Interactive cardiovascular and thoracic surgery

Impact of closed minimal extracorporeal circulation on microvascular tissue perfusion during surgical aortic valve replacement: intravital imaging in a prospective randomized study.

PMID 24796334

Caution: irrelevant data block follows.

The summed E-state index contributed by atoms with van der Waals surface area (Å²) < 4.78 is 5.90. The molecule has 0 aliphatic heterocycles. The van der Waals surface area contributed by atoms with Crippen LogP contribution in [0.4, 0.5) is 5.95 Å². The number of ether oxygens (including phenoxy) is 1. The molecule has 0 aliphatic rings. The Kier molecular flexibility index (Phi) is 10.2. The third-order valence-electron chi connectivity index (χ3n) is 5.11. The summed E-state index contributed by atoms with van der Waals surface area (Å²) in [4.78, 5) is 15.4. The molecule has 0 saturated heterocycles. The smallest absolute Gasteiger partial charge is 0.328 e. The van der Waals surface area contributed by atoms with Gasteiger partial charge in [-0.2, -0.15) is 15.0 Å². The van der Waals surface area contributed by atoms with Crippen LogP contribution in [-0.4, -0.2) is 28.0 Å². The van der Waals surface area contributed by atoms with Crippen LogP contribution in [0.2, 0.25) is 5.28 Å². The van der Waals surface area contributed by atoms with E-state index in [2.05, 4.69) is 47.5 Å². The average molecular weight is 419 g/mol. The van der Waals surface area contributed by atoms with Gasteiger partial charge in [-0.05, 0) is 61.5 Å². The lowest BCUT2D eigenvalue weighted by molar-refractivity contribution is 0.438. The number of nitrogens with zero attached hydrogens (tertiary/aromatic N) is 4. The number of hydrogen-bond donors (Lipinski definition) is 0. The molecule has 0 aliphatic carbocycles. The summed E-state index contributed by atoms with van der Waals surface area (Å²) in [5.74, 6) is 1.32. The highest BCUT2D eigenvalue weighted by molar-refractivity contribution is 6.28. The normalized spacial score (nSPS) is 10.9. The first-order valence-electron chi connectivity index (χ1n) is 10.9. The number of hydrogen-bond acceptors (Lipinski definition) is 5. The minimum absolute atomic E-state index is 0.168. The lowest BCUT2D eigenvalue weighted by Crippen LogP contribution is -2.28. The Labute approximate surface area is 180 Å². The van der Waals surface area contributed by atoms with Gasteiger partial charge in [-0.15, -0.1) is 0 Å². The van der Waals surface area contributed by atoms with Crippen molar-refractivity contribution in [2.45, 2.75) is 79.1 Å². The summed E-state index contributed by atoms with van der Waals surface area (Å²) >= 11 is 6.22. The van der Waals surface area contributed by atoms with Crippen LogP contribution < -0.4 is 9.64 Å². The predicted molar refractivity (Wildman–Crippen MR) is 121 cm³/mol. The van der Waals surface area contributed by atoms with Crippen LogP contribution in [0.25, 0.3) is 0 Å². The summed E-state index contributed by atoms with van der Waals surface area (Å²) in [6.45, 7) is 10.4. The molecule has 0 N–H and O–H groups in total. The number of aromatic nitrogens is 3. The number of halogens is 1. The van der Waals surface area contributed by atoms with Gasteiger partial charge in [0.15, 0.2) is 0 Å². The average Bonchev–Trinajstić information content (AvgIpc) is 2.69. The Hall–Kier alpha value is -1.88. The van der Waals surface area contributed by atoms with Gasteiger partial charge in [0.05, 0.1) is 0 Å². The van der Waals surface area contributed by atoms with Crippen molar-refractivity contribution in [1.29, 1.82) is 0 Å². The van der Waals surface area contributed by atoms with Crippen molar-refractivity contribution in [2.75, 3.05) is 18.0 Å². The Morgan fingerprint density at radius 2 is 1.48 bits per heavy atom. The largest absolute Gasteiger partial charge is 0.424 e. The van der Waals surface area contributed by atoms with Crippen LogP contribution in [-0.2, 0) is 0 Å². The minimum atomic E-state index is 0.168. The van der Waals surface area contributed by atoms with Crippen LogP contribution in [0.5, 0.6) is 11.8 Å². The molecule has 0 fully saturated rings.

Closed minimal extracorporeal circulation (MECC) systems currently do not represent the standard of surgical care for open-heart surgery. Yet, considering the beneficial results reported for coronary artery bypass graft (CABG) surgery, we used an MECC system in aortic valve replacement (AVR) and analysed the effects on intraoperative microvascular perfusion in comparison with conventional open extracorporeal circulation (CECC). In the current study, we analysed alterations in microvascular perfusion at 4 predefined time points (T1-T4) during surgical AVR utilizing orthogonal polarization spectral (OPS) imaging. Twenty patients were randomized for being operated on utilizing either MECC or CECC. Changes in functional capillary density (FCD, cm/cm(2)), mircovascular blood flow velocity (mm/s) and vessel diameter (μm) were analysed by a blinded investigator. After the start of extracorporeal circulation and aortic cross-clamping (T2), both groups showed a significant drop in FCD, but with a significantly higher FCD in the MECC group (153.1 ± 15.0 cm/cm² in the CECC group vs 160.8 ± 12.2 cm/cm² in the MECC group, P = 0.034). During the late phase of the cardiopulmonary bypass (CPB) (T3), the FCD was still significantly depressed in both treatment groups (153.5 ± 14.6 cm/cm² in the CECC group, P <0.05 vs 'T1'; 159.5 ± 12.4 cm/cm² in the MECC group, P <0.05 versus 'T1'). After termination of CPB (T4), the FCD recovered in both groups to baseline values. Microvascular blood flow velocity tended to remain at a higher level in the MECC group, whereas haemodilution during CPB was significantly reduced in the MECC group. The use of MECC in AVR did not affect procedural safety and, resulted in beneficial preservation of microvascular blood flow velocity and significantly reduced haemodilution during CPB. In contrast to CABG surgery, the use of MECC did not improve FCD during surgical AVR. Clinical advantages possibly resulting from attenuated haemodilution and preservation of microvascular blood flow velocity require further validation in larger patient cohorts.